A BRIEFER HISTORY OF THE ROYAL THAI AIR FORCE

The Royal Thai Air Force has decided to purchase Gripen jet fighters from Sweden. In the past, economic, technological, and political issues affected the country’s choice of airplanes. It's probably no different now; I just hope the people in charge know what they are doing.

Thailand’s development of civil and military aviation began before World War I; this means it has one of the oldest air forces in the world. Rather than relying on Western aid, Thailand decided to go it alone and rely on its own limited resources. This policy, while restraining development, was dictated in part by her fear and mistrust of Britain and France, who were her neighbors in Burma, Malaya, and Indochina.

An airman during the Indochina conflict, Victory Monument. Bangkok.

The test for the fledgling air force came in 1940 when Thailand was confident enough to challenge France in a military conflict in order to regain territory lost to France earlier. The Thai air force performed well during the conflict, demonstrating both skill and determination. However, when WWII broke out soon after, the Thais had to face the Japanese—a much superior force—alone, and so decided to put into practice the adage, “if you can’t fight them, join them,” and became an ally of their erstwhile enemy.

Here are some highlights of RTAF history up to WWII; all photos were taken at the RTAF Museum on Phaholyothin Road.

(Above) Prince Chakrabongse, Army Chief of Staff, was one of the first Thais to fly when he took off from Pathumwan Racecourse (Royal Bangkok Sports Club) in a Henry Farman biplane with French aviator Van Den Born. The date was January 31, 1911.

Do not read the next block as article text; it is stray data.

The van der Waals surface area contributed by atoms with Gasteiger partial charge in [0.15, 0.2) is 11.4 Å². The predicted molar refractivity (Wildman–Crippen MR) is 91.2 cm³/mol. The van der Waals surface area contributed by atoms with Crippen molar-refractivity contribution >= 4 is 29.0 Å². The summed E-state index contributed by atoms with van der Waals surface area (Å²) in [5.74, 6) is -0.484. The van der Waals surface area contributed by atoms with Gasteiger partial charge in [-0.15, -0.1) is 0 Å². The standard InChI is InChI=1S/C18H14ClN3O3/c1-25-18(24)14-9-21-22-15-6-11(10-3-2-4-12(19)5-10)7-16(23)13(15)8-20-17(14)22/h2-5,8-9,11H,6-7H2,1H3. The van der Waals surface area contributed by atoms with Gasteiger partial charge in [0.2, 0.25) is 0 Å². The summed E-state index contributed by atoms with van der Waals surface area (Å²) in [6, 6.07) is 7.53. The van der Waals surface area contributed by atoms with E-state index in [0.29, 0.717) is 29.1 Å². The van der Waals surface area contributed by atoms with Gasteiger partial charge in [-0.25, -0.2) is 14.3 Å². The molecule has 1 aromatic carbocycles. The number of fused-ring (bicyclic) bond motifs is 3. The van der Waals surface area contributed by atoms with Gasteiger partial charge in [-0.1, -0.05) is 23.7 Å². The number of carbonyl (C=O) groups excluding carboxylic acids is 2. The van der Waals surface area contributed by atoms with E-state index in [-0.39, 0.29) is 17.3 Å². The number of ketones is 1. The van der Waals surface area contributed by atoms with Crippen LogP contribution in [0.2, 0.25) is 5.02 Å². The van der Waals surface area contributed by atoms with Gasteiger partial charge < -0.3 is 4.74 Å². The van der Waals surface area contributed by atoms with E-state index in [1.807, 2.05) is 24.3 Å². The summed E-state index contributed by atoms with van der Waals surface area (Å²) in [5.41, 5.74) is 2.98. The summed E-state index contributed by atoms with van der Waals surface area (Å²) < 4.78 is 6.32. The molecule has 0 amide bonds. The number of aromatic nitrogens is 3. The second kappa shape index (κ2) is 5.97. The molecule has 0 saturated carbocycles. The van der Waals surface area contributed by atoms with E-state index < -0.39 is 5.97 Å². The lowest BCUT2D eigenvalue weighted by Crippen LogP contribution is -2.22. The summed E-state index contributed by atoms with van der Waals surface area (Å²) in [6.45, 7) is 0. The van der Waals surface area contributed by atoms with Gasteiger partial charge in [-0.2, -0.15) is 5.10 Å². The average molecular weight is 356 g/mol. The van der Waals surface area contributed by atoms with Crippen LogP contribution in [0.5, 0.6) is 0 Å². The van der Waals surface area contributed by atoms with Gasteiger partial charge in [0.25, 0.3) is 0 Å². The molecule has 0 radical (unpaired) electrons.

(Above) First landing at Don Muang. As aviation developed, Pathumwan Racecourse became too small. It was decided to relocate to Don Muang. On March 8, 1915, air force pilots flew to Don Muang for the first time.


(Above) Breguet 14 B2 Bomber (French) in service in RTAF between 1919-1937. France has been a leader in aviation since the beginning, so Siam looked to that country to supply its needs. When Siam entered WWI on the side of the allies, it sent a contingent of airmen to aid in the war effort. Over 100 Thai pilots were trained in France but were too late to see action in the war, though many flew non-combat missions after the war was over before returning to their country.


(Above) The first Thai-designed and -built military aircraft, the Boripatra two-seater biplane bomber. In service with the RTAF between 1927-1940.


(Above) The Corsair V93S, a two-seater fighter-bomber biplane which served in the RTAF between 1934-1949. The insignia (mythical beast with green body) identified the plane as belonging to Wing 2. The aircraft was one of two types that were in service when Japan attacked Thailand on December 8, 1941. Initially 12 planes were procured from the American manufacturers; subsequently the RTAF manufactured 100 of them for its own use. The Corsair V93S saw action in the Indochina conflict and WWII.


(Above) The Hawk 3 single-seat pursuit biplane, manufactured by the Curtiss Aeroplane and Consolidated (USA), served in the RTAF between 1934-1949. The insignia (Hanuman, white body) identified it as belonging to Wing 4. This is the only Hawk 3 remaining anywhere.